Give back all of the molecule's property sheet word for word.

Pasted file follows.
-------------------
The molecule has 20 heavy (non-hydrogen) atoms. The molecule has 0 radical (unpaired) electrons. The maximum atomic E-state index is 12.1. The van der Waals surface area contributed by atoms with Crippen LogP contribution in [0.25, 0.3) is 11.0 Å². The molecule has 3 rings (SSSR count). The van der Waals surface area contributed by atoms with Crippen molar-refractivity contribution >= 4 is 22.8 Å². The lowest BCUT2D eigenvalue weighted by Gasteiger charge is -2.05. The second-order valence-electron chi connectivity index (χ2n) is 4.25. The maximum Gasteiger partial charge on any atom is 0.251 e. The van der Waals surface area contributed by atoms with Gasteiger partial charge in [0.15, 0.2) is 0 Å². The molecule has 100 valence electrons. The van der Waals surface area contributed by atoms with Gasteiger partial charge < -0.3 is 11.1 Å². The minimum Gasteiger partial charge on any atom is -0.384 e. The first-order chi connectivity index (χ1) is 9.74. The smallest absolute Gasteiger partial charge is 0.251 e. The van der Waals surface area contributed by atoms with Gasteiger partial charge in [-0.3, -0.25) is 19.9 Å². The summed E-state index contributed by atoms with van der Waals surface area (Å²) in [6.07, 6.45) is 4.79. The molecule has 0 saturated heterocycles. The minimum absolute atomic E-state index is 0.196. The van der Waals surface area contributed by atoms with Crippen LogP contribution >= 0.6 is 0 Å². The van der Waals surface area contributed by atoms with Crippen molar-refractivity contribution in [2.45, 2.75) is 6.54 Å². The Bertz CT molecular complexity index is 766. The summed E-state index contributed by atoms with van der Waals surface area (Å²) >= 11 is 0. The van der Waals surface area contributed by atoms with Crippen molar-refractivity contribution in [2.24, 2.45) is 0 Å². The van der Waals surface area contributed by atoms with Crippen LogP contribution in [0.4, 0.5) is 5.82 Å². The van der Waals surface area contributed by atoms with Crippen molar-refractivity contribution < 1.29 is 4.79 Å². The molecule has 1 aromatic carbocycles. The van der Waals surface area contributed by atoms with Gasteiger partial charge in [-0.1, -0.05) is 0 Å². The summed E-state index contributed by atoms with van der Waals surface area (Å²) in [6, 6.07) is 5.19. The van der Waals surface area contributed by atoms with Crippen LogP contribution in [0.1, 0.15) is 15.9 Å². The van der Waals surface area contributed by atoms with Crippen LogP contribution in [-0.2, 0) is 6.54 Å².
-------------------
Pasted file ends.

The molecule has 20 heavy (non-hydrogen) atoms. The molecule has 0 radical (unpaired) electrons. The maximum atomic E-state index is 12.1. The van der Waals surface area contributed by atoms with Crippen LogP contribution in [0.25, 0.3) is 11.0 Å². The molecule has 3 rings (SSSR count). The van der Waals surface area contributed by atoms with Crippen molar-refractivity contribution >= 4 is 22.8 Å². The lowest BCUT2D eigenvalue weighted by Gasteiger charge is -2.05. The second-order valence-electron chi connectivity index (χ2n) is 4.25. The maximum Gasteiger partial charge on any atom is 0.251 e. The van der Waals surface area contributed by atoms with Gasteiger partial charge in [0.15, 0.2) is 0 Å². The molecule has 100 valence electrons. The van der Waals surface area contributed by atoms with Gasteiger partial charge < -0.3 is 11.1 Å². The minimum Gasteiger partial charge on any atom is -0.384 e. The first-order chi connectivity index (χ1) is 9.74. The smallest absolute Gasteiger partial charge is 0.251 e. The van der Waals surface area contributed by atoms with Gasteiger partial charge in [-0.3, -0.25) is 19.9 Å². The summed E-state index contributed by atoms with van der Waals surface area (Å²) in [6.07, 6.45) is 4.79. The molecule has 0 saturated heterocycles. The minimum absolute atomic E-state index is 0.196. The van der Waals surface area contributed by atoms with Crippen LogP contribution >= 0.6 is 0 Å². The van der Waals surface area contributed by atoms with Crippen molar-refractivity contribution in [2.45, 2.75) is 6.54 Å². The Bertz CT molecular complexity index is 766. The summed E-state index contributed by atoms with van der Waals surface area (Å²) >= 11 is 0. The van der Waals surface area contributed by atoms with Crippen molar-refractivity contribution in [2.24, 2.45) is 0 Å². The van der Waals surface area contributed by atoms with Crippen LogP contribution in [0.4, 0.5) is 5.82 Å². The van der Waals surface area contributed by atoms with Crippen molar-refractivity contribution < 1.29 is 4.79 Å². The molecule has 1 aromatic carbocycles. The van der Waals surface area contributed by atoms with Gasteiger partial charge in [-0.1, -0.05) is 0 Å². The summed E-state index contributed by atoms with van der Waals surface area (Å²) in [6, 6.07) is 5.19. The van der Waals surface area contributed by atoms with Crippen LogP contribution in [0.1, 0.15) is 15.9 Å². The van der Waals surface area contributed by atoms with Crippen LogP contribution in [-0.2, 0) is 6.54 Å².